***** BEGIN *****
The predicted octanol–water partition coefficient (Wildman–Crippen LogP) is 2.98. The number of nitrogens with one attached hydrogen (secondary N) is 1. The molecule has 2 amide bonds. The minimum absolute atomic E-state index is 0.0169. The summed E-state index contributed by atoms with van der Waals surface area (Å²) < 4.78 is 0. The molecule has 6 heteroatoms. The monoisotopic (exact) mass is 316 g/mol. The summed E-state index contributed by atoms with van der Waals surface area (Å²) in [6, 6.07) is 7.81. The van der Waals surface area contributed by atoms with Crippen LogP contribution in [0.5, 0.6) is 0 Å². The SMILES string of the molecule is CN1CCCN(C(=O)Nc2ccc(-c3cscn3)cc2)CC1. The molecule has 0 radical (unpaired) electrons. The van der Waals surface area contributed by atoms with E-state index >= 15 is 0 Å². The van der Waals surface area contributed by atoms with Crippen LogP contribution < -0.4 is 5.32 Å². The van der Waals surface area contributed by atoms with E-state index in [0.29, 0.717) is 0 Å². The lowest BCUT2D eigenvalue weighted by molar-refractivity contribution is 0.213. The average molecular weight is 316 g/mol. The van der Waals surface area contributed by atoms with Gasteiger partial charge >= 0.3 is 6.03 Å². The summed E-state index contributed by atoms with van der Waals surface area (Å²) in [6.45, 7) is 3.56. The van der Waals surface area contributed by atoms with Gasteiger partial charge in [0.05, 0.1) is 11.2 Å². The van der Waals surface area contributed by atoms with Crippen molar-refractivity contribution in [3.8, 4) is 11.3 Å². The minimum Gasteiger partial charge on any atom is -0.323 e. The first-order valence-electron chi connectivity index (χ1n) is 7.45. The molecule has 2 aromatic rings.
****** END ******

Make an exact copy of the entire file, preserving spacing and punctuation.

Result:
The predicted octanol–water partition coefficient (Wildman–Crippen LogP) is 2.98. The number of nitrogens with one attached hydrogen (secondary N) is 1. The molecule has 2 amide bonds. The minimum absolute atomic E-state index is 0.0169. The summed E-state index contributed by atoms with van der Waals surface area (Å²) < 4.78 is 0. The molecule has 6 heteroatoms. The monoisotopic (exact) mass is 316 g/mol. The summed E-state index contributed by atoms with van der Waals surface area (Å²) in [6, 6.07) is 7.81. The van der Waals surface area contributed by atoms with Crippen LogP contribution in [0.5, 0.6) is 0 Å². The SMILES string of the molecule is CN1CCCN(C(=O)Nc2ccc(-c3cscn3)cc2)CC1. The molecule has 0 radical (unpaired) electrons. The van der Waals surface area contributed by atoms with E-state index >= 15 is 0 Å². The van der Waals surface area contributed by atoms with Crippen LogP contribution < -0.4 is 5.32 Å². The van der Waals surface area contributed by atoms with E-state index in [0.29, 0.717) is 0 Å². The lowest BCUT2D eigenvalue weighted by molar-refractivity contribution is 0.213. The average molecular weight is 316 g/mol. The van der Waals surface area contributed by atoms with Gasteiger partial charge >= 0.3 is 6.03 Å². The summed E-state index contributed by atoms with van der Waals surface area (Å²) in [6.45, 7) is 3.56. The van der Waals surface area contributed by atoms with Gasteiger partial charge in [0.05, 0.1) is 11.2 Å². The van der Waals surface area contributed by atoms with Crippen molar-refractivity contribution in [3.8, 4) is 11.3 Å². The minimum Gasteiger partial charge on any atom is -0.323 e. The first-order valence-electron chi connectivity index (χ1n) is 7.45. The molecule has 2 aromatic rings.